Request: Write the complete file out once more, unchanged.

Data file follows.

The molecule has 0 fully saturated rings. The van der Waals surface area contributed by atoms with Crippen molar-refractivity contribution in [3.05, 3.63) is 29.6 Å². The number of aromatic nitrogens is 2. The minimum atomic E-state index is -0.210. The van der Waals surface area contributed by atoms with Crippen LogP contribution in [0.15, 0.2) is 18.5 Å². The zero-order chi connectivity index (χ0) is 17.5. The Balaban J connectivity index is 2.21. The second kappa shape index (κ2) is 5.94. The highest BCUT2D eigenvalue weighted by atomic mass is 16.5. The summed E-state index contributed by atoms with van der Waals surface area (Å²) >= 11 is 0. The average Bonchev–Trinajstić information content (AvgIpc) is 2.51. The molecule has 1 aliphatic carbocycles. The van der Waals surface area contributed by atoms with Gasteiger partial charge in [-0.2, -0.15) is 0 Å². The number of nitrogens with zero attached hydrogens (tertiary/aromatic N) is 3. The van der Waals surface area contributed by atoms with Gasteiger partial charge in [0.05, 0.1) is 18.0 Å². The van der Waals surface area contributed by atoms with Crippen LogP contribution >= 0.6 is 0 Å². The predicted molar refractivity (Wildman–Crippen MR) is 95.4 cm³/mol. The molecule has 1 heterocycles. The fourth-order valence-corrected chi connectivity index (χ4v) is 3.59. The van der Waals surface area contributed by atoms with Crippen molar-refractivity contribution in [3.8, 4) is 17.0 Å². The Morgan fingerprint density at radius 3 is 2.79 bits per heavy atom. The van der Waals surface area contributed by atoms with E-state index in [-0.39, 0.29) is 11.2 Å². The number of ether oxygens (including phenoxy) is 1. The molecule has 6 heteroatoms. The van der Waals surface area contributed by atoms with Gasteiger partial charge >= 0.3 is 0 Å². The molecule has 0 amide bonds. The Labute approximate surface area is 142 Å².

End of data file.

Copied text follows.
The molecule has 0 fully saturated rings. The van der Waals surface area contributed by atoms with Crippen molar-refractivity contribution in [3.05, 3.63) is 29.6 Å². The number of aromatic nitrogens is 2. The minimum atomic E-state index is -0.210. The van der Waals surface area contributed by atoms with Crippen LogP contribution in [0.15, 0.2) is 18.5 Å². The zero-order chi connectivity index (χ0) is 17.5. The Balaban J connectivity index is 2.21. The second kappa shape index (κ2) is 5.94. The highest BCUT2D eigenvalue weighted by atomic mass is 16.5. The summed E-state index contributed by atoms with van der Waals surface area (Å²) >= 11 is 0. The average Bonchev–Trinajstić information content (AvgIpc) is 2.51. The molecule has 1 aliphatic carbocycles. The van der Waals surface area contributed by atoms with Gasteiger partial charge in [-0.2, -0.15) is 0 Å². The number of nitrogens with zero attached hydrogens (tertiary/aromatic N) is 3. The van der Waals surface area contributed by atoms with Gasteiger partial charge in [0.05, 0.1) is 18.0 Å². The van der Waals surface area contributed by atoms with Crippen LogP contribution >= 0.6 is 0 Å². The predicted molar refractivity (Wildman–Crippen MR) is 95.4 cm³/mol. The molecule has 1 heterocycles. The fourth-order valence-corrected chi connectivity index (χ4v) is 3.59. The van der Waals surface area contributed by atoms with Crippen molar-refractivity contribution in [3.8, 4) is 17.0 Å². The Morgan fingerprint density at radius 3 is 2.79 bits per heavy atom. The van der Waals surface area contributed by atoms with E-state index in [-0.39, 0.29) is 11.2 Å². The number of ether oxygens (including phenoxy) is 1. The molecule has 6 heteroatoms. The van der Waals surface area contributed by atoms with Gasteiger partial charge >= 0.3 is 0 Å². The molecule has 0 amide bonds. The Labute approximate surface area is 142 Å².